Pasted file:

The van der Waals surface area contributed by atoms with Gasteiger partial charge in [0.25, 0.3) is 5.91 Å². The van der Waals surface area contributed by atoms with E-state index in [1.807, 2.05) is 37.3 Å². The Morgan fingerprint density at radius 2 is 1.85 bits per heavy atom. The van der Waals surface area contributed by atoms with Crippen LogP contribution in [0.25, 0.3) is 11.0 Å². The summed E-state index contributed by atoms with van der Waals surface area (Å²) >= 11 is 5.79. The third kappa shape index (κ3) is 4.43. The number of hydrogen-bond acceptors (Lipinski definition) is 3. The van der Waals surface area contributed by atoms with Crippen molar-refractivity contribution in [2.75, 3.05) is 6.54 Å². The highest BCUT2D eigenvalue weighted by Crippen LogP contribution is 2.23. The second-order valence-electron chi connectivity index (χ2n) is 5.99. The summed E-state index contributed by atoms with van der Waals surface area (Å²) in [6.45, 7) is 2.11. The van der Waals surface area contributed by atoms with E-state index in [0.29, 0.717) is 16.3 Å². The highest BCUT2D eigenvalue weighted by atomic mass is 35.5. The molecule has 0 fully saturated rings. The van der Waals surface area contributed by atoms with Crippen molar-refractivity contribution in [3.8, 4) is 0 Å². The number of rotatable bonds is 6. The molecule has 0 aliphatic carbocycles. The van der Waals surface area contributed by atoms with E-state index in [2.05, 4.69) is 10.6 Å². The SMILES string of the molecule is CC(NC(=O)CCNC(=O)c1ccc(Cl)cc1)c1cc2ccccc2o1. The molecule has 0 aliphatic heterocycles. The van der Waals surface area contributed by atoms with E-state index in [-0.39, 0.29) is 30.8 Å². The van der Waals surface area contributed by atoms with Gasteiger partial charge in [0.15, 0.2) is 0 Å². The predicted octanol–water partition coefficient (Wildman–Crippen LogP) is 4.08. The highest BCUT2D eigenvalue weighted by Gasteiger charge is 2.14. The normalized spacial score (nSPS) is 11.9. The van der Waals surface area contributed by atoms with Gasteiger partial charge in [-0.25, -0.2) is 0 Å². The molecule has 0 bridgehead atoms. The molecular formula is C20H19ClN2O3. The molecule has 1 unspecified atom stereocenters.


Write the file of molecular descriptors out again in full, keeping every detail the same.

The van der Waals surface area contributed by atoms with Gasteiger partial charge in [0.25, 0.3) is 5.91 Å². The van der Waals surface area contributed by atoms with E-state index in [1.807, 2.05) is 37.3 Å². The Morgan fingerprint density at radius 2 is 1.85 bits per heavy atom. The van der Waals surface area contributed by atoms with Crippen LogP contribution in [0.25, 0.3) is 11.0 Å². The summed E-state index contributed by atoms with van der Waals surface area (Å²) >= 11 is 5.79. The third kappa shape index (κ3) is 4.43. The number of hydrogen-bond acceptors (Lipinski definition) is 3. The van der Waals surface area contributed by atoms with Crippen molar-refractivity contribution in [2.75, 3.05) is 6.54 Å². The highest BCUT2D eigenvalue weighted by Crippen LogP contribution is 2.23. The second-order valence-electron chi connectivity index (χ2n) is 5.99. The summed E-state index contributed by atoms with van der Waals surface area (Å²) in [6.45, 7) is 2.11. The van der Waals surface area contributed by atoms with E-state index in [0.29, 0.717) is 16.3 Å². The highest BCUT2D eigenvalue weighted by atomic mass is 35.5. The molecule has 0 fully saturated rings. The van der Waals surface area contributed by atoms with Crippen molar-refractivity contribution in [3.8, 4) is 0 Å². The number of rotatable bonds is 6. The molecule has 0 aliphatic carbocycles. The van der Waals surface area contributed by atoms with E-state index in [2.05, 4.69) is 10.6 Å². The SMILES string of the molecule is CC(NC(=O)CCNC(=O)c1ccc(Cl)cc1)c1cc2ccccc2o1. The molecule has 0 aliphatic heterocycles. The van der Waals surface area contributed by atoms with E-state index in [-0.39, 0.29) is 30.8 Å². The van der Waals surface area contributed by atoms with Gasteiger partial charge in [0.15, 0.2) is 0 Å². The predicted octanol–water partition coefficient (Wildman–Crippen LogP) is 4.08. The highest BCUT2D eigenvalue weighted by Gasteiger charge is 2.14. The normalized spacial score (nSPS) is 11.9. The van der Waals surface area contributed by atoms with Gasteiger partial charge in [-0.25, -0.2) is 0 Å². The molecule has 0 bridgehead atoms. The molecular formula is C20H19ClN2O3. The molecule has 1 unspecified atom stereocenters.